Forestry Industry in British Columbia
Workers on Strike to Defend Their Rights
Picket at Duke Point in Nanaimo on Vancouver Island, July 3,
2019. (USW Local 1-1937)
Forestry workers on the BC coast and Vancouver Island
took strike action on July 1 against Western Forest Products and its
subcontractors. About 3,000 workers are involved, approximately half of
them directly employed by Western Forest Products and half by
subcontractors. In strike votes conducted in June, union members of USW
1-1937 voted 98.8 per cent in favour of strike action to back up their
demands for improved wages and working conditions and in rejection of
the employers' attempt to impose concessions.
In the June 28 bargaining update, USW Local 1-1937
writes, "This action was not taken lightly and was strategically made
in order to apply maximum pressure on WFP, in order to send the
strongest possible message, in the clearest possible terms, that WFP
must seriously address the membership's proposals, remove all of their
entirely, as well as rescind all of the cancellation letters regarding
local agreements and practices."
Brian Butler, the President of Local 1-1937, in speaking
to a Vancouver Island television station said, "They have massive
concessions where they're attacking our pensions. [...] They're
attacking our benefit plans, they are attacking our job security and
they've wiped out decades worth of local agreements that our members
over the years, and none of that will stand."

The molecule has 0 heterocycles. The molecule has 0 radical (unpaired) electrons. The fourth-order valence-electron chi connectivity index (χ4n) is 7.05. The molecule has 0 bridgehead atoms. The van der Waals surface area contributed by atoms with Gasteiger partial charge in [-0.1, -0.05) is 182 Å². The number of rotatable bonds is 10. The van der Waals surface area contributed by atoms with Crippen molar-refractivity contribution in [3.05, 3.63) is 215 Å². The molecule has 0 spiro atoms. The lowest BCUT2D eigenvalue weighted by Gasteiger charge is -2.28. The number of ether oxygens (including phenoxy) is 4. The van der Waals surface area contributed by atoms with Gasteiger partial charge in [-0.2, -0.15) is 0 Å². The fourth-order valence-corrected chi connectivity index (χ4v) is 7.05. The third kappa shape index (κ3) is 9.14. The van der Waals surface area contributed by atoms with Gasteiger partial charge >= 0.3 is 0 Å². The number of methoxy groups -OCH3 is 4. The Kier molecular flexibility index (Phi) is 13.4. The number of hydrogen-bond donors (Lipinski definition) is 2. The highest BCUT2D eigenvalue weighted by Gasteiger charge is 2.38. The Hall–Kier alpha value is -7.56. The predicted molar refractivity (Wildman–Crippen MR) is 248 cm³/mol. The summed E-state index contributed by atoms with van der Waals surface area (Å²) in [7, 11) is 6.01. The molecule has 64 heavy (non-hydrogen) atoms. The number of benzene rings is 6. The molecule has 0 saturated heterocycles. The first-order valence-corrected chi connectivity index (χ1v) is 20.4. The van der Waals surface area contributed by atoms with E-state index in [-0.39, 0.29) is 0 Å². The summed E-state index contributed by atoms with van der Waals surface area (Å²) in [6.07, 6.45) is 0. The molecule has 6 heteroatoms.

Forestry workers are facing the same brutality as
workers in other sectors in which companies, instead of negotiating to
renew collective agreements on the basis of established norms and
standards, are trampling on already negotiated terms and declaring them
no longer in force, while at the same time demanding workers make
give up what has been negotiated in the past.
The BC Federation of Labour (BCFED) in a press release
on July 10, issued, "a 'hot edict' today on Western Forest Products
(WFP) in a show of solidarity with striking forest workers. The move,
welcomed by the United Steelworkers (USW), means that members of the
BCFED's affiliated unions have been asked to no longer handle
any WFP coastal lumber, log and wood products."
Coastal forestry workers are defending their rights and
their dignity as those who transform into use-value the natural
resources of the forest through their work. Their demand that Western
Forest Products negotiate and drop all their demands for concessions is
just and deserves everyone's support.
This article was published in
Number 25 - July 18, 2019
Forestry Industry in British Columbia: Workers on Strike to Defend Their Rights